FIND in
<--prev V7 next-->

From: m.driussi@genie.com
Subject: (whorl) notes from abroad
Date: Fri, 12 Sep 97 16:10:00 GMT

[Posted from WHORL, the mailing list for Gene Wolfe's Book of the Long Sun]

Reply:  Item #2372125 from WHORL@LISTS.BEST.COM@INET#

(Rostrum, FWIW I'd go along with vizcacha's Cordwainer Smith
reading plan, 100%.)

Hey, I've received a letter from G.E. Brain, a new correspondent
in England, responding to Q&D and AE& chapbooks.  Here are a couple
of points:

"Aer -- also Gaelic spelling of the old Scottish town of Ayr -- where
GW's mother's family came from originally."

This is surprising to me but it sounds plausible since I know Gene
Wolfe's mother's name was Mary "Fannie" Olivia Ayers Wolfe (as given
in LETTERS HOME).  (Again: watch for characters named Olivia; like
the aunt in PEACE and the sleeper in the Whorl.)  I vaguely remember
an interview somewhere in which Gene Wolfe talked a bit about his
family (a Faulknerian Christmas scene comes to mind); I also figured
that G.E. Brain got some info from CONTEMPORARY AUTHORS, but when I
looked in CONTEMPORARY AUTHORS again I didn't find any real info about
mother's family.

So, does anybody have any other leads on this?  Granted, the name
"Ayers" looks like it could come from a town in Scotland, but the
surname reference book I looked into mainly dealt with this name's
legendary (i.e., spurious) origins without mentioning a town at all.
Maybe somebody remembers which interview it was that I referred to

"Cant -- early 18th century slang (no entry)
      some -- Rhyming slang -- `lily' = short for `lily white' = right
      cf cockney rhyming slang in London;
      come from Romany;
      some still in common use in UK"

What I like about this note is that I already had several pieces but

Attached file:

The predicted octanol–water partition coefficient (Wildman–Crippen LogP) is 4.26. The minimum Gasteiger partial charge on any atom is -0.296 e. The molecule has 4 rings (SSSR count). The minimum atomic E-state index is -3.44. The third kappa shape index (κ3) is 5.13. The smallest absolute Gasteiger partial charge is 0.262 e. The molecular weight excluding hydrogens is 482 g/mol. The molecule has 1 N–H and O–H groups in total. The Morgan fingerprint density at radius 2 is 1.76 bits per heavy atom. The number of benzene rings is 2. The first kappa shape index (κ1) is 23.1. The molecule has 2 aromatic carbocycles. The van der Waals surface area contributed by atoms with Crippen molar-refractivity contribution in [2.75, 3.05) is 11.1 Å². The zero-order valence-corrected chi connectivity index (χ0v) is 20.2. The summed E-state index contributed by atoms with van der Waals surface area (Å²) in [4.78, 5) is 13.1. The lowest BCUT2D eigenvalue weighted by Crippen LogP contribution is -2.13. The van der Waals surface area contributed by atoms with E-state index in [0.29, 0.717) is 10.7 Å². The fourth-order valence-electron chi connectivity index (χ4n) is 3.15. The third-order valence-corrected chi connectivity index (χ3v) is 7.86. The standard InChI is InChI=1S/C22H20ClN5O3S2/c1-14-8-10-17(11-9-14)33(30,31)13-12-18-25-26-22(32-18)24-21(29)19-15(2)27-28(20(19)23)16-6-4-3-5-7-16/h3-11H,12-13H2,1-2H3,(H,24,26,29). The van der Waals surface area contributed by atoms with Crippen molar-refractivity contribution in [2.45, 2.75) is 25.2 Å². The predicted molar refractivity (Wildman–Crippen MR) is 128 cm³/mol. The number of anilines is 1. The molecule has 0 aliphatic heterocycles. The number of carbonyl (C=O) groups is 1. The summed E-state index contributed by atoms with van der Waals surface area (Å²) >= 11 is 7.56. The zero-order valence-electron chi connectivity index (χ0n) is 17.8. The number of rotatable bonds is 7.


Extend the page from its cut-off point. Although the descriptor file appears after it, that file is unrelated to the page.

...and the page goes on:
I couldn't figure how "lily" could equal "true": I knew that cockney,
in addition to rhyming like a catachrest with an attitude, tends to use
two or more words for one ("brahms and lizt" = pissed = drunk for
Americans; "trouble and strife" = wife; you can see the pattern
here--the two words are a natural pair, but the first word is what we
might call in armchair linguist mode the tenor clue, and the last
word is likewise the rhyming clue); I could also see that "lily" could
be an allusion to white; but I didn't think of it as a contraction of
"lily white," nor make the decision that "lily" wasn't some Romany
(aka "Gypsy") derived word; and it isn't "true," it is "right."
(Probably somebody around here tried to tell me all of this before.)

Lily white means right.  That's lily!

(Cordwainer Smith tidbit: my local library files THE BEST OF
CORDWAINER SMITH under the author's birth name rather than pen name
"Cordwainer Smith."  Okay, who is the smarty pants who did that?  Do
we search for "Mark Twain" under Clemens?  NO!  Gimme a break!
"That's it--disband the guild!!"  Then again, filing in a Chinese
language library under the Chinese characters of his name, which he
knew and used, now =that= would be kind of cool!)


<--prev V7 next-->